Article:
Alec Baldwin’s recent comments about the end of 30 Rock were quickly rebutted and walked back. Initially promising one more season, Baldwin changed his tune to five more, placating fans still shell-shocked by Arrested Development. But as the critical darling nears the 100 episode mark, would ending it be such a bad thing?
After four seasons of rewriting the book on the TV sitcom, the fifth season has been mixed, at best. Story lines have been underdeveloped and quickly discarded. After making Jack’s struggle to balance work and romance a focal point for several seasons, he finally married alpha-female Avery (Elizabeth Banks) and had a child. But with Banks’ limited availability, the “Jack as husband and father” story line has been kiboshed. The same can be said about Tracy’s newest child and Jenna’s romance with the crossdressing Paul (Will Forte). Instead of continuing to mine new material, the writers have fallen back on “Tracy/Jenna as diva” gags that have been run into the ground.
Story lines are driven by character interactions, and while we have seen most combinations multiple times, new characters (and new angles) have been neglected. While writing-out dimwit cast member Josh (Lonny Ross) wasn’t a big loss, abandoning his replacement Danny (Cheyenne Jackson) has been. The show rehashed a gag about forgetting about Danny this season, but scripting around his character would give the show a much needed infusion of new blood.
However, the most significant problem is the amped up writing. Compared to the earliest seasons, the latest episodes are too frenetic, the jokes too contrived. Going for the cheap joke and the throwaway reference makes the show resemble Family Guy. As South Park deftly satirized:
30 Rock is still fantastic TV, but it no longer lingers in the collective consciousness or holds up on repeat viewings. The problem is magnified by a show that manages to out-30 Rock 30 Rock: Community. Community has taken the reins on the Thursday night block, playing to the strengths of a talented ensemble. The show is “meta” at its finest, even topping 30 Rock‘s forays into the examination of the sitcom medium.
Ending 30 Rock now would preserve the show’s reputation as a television classic, while letting Community shine. While NBC probably won’t do it, it should. Making way for new classics keeps the Peacock vibrant… even if this topic will pop up again after about 50 episodes of Community.
I will admit: I haven’t watched a late night talk show in quite a while. Sure, I enjoy Conan O’Brien and Craig Ferguson when I watch them, but I’ve been without cable for two years and a talk show is too ephemeral to follow without it. Like most members of Team Coco, I didn’t even watch Conan’s stint on “The Tonight Show.” But as a fan of comedy, music, and conversation (can you be a fan of conversation?), talk shows are a natural fit for my tastes.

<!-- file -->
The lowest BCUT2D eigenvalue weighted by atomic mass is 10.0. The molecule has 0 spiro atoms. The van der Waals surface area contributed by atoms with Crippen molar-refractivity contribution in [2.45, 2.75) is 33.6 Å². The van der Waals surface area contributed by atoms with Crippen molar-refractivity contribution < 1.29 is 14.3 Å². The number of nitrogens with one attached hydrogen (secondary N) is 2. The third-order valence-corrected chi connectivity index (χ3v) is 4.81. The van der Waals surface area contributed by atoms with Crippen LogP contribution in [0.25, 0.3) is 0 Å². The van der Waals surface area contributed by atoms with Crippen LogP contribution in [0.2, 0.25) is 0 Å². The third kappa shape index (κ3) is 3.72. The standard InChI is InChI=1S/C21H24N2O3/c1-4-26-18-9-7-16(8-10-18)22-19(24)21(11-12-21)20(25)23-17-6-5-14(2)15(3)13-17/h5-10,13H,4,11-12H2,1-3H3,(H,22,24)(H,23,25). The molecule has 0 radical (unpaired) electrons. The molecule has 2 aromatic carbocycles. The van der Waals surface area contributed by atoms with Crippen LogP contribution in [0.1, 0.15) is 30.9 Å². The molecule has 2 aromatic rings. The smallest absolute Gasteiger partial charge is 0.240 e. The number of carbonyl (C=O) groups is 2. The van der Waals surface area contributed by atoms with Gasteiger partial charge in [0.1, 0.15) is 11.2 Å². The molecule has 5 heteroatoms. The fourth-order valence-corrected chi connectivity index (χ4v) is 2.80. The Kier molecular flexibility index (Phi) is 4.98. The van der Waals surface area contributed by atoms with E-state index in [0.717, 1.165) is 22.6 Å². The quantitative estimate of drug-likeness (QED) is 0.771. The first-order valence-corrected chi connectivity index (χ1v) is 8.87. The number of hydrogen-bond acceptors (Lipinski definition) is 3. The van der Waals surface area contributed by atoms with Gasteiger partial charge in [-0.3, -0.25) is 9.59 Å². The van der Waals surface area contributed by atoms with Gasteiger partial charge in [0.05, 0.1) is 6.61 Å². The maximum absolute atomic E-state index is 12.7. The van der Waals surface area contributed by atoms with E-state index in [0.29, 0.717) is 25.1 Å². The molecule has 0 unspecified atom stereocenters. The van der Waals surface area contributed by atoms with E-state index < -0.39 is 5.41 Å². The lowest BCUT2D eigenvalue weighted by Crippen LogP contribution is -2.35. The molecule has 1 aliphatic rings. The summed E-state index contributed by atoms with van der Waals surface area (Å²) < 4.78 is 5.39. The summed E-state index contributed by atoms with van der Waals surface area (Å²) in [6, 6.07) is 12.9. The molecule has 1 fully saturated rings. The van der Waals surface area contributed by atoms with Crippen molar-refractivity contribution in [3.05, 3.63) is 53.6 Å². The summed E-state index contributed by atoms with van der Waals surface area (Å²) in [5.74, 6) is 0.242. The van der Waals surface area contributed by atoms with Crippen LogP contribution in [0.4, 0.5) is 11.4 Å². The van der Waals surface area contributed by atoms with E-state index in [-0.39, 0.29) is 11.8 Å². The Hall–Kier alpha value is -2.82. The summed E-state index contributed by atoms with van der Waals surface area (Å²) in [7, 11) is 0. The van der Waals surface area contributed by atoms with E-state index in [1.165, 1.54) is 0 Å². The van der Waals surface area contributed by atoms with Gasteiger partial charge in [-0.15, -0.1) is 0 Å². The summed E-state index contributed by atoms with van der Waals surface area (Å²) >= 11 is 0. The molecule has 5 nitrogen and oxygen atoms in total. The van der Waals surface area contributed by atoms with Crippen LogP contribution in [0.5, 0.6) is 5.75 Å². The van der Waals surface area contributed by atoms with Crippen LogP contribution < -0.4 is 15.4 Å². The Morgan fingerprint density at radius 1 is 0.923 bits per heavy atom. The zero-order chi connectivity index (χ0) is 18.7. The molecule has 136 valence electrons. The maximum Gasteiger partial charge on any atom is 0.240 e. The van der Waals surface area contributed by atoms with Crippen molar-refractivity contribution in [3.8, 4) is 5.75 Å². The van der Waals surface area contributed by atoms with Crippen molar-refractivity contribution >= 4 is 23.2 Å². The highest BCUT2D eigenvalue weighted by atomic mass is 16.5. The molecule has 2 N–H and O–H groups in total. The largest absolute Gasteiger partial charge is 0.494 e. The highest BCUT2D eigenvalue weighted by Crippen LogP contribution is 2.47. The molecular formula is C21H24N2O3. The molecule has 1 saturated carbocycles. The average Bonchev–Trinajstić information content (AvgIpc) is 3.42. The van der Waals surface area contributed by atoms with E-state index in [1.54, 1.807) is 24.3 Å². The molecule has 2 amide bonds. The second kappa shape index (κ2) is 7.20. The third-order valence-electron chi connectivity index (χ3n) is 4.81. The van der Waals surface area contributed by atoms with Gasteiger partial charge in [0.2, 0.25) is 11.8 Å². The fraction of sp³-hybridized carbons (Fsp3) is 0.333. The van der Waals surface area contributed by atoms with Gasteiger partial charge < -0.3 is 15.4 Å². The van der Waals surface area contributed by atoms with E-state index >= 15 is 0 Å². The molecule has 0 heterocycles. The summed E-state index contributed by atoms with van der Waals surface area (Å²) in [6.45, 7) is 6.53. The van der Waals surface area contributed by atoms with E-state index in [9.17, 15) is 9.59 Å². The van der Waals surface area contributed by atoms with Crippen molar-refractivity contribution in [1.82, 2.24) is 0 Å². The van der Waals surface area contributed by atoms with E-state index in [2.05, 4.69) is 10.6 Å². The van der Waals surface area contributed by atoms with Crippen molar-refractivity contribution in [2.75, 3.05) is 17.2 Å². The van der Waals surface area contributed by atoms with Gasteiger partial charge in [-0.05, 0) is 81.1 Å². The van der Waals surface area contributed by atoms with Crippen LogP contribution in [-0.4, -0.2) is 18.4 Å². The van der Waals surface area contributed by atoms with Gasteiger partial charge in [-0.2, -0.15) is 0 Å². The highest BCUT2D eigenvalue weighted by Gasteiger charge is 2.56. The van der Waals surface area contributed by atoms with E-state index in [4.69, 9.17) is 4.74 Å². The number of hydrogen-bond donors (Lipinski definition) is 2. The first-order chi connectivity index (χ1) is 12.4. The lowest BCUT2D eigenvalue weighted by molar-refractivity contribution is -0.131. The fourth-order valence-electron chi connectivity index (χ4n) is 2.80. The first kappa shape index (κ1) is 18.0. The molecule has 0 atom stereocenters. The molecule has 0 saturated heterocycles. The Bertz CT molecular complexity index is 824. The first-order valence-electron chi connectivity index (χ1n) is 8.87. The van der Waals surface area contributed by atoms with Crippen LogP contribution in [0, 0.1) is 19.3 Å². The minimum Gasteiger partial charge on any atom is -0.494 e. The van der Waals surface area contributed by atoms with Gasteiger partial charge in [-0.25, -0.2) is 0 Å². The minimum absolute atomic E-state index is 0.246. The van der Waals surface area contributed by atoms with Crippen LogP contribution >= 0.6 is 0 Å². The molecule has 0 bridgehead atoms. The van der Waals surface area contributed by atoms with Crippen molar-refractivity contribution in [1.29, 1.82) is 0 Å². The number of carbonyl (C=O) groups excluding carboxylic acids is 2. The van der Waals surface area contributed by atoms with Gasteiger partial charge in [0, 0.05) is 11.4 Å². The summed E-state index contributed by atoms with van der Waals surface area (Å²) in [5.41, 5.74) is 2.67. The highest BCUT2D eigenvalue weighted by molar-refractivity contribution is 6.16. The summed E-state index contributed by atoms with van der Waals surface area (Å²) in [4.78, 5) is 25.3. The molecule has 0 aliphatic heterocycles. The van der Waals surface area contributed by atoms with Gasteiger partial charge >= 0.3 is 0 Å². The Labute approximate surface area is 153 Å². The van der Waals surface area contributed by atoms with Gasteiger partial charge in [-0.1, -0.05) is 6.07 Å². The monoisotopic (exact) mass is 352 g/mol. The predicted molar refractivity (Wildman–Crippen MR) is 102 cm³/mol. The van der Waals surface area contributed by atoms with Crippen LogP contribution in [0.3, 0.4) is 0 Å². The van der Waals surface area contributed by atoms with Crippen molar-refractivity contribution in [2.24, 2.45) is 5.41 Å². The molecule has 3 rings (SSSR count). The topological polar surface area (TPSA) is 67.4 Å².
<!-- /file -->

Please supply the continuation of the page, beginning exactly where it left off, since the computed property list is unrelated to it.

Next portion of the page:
You, Me, Them, Everybody Live is a live talk show and podcast hosted by Brandon Wetherbee at Petworth’s Looking Glass. A recent transplant from Chicago, Wetherbee has hosted YMTE since 2008 and brought the show with him to DC late last year. As he admitted during a recent show, YMTE is basically extended practice (and an audition) for a show after Craig Ferguson, and his free-rolling style is similar.
I caught the most recent show at the Looking Glass. After Wetherbee’s monologue, guests included the Washington Post’s Chris Richards, comedian Chris Barylick and folk band Big Chimney. While I’m a fan of Richards’ writing (and his music with ex-band Q and Not U), Barylick’s set didn’t do it for me and Big Chimney isn’t my cup of tea. But like good talk shows, there’s usually something for everyone, and if not, there’s always next week.
Catch You, Me, Them, Everybody Live! at the Looking Glass on Monday nights, and subscribe to the podcast. This Monday, guests include Sean Peoples of Sockets Records, comedian Jessica Brodkin (featured below), and local experimental rockers Laughing Man.
Matthew Perry has never been able to escape from the shadow of Chandler Bing, the fount of sarcasm that he played for 10 years on Friends. Mr. Sunshine, his new passion project on ABC, seems to embrace that fact.
Perry plays Ben Donovan, the manager of a second-rate San Diego arena, who is entering the mid-life crisis that typically befalls people who call it The Big Four Oh. His boss Crystal is played by Allison Janney, who seems intent on pushing the limits of the zany boss trope. Rounding out the cast are Las Vegas‘ James Lesure as Ben’s friend and polar opposite, Andrea Anders as his sometime-love interest, Portia Doubleday as his pyromaniacal assistant, and Nate Torrence as Crystal’s clueless son.
From the pilot, it’s obvious that the single-camera show is more Cougar Town than Modern Family. Perry is writing and producing the show alongside Alex Barnow and Marc Firek, the team behind the unremarkable sitcoms Rules of Engagement and ‘Til Death. The writing isn’t *that* bad, and there were a few oddball lines that get some laughs. Mostly, the show leans heavily on the comedic timing of Perry, Janney, and Anders (who was a gem on the short-lived Better Off Ted).
Here’s hoping the show can move beyond the de rigueur sitcom themes of commitment-phobic men and 40 year olds behaving badly. At the very least, it’s something to watch after Modern Family until Cougar Town returns.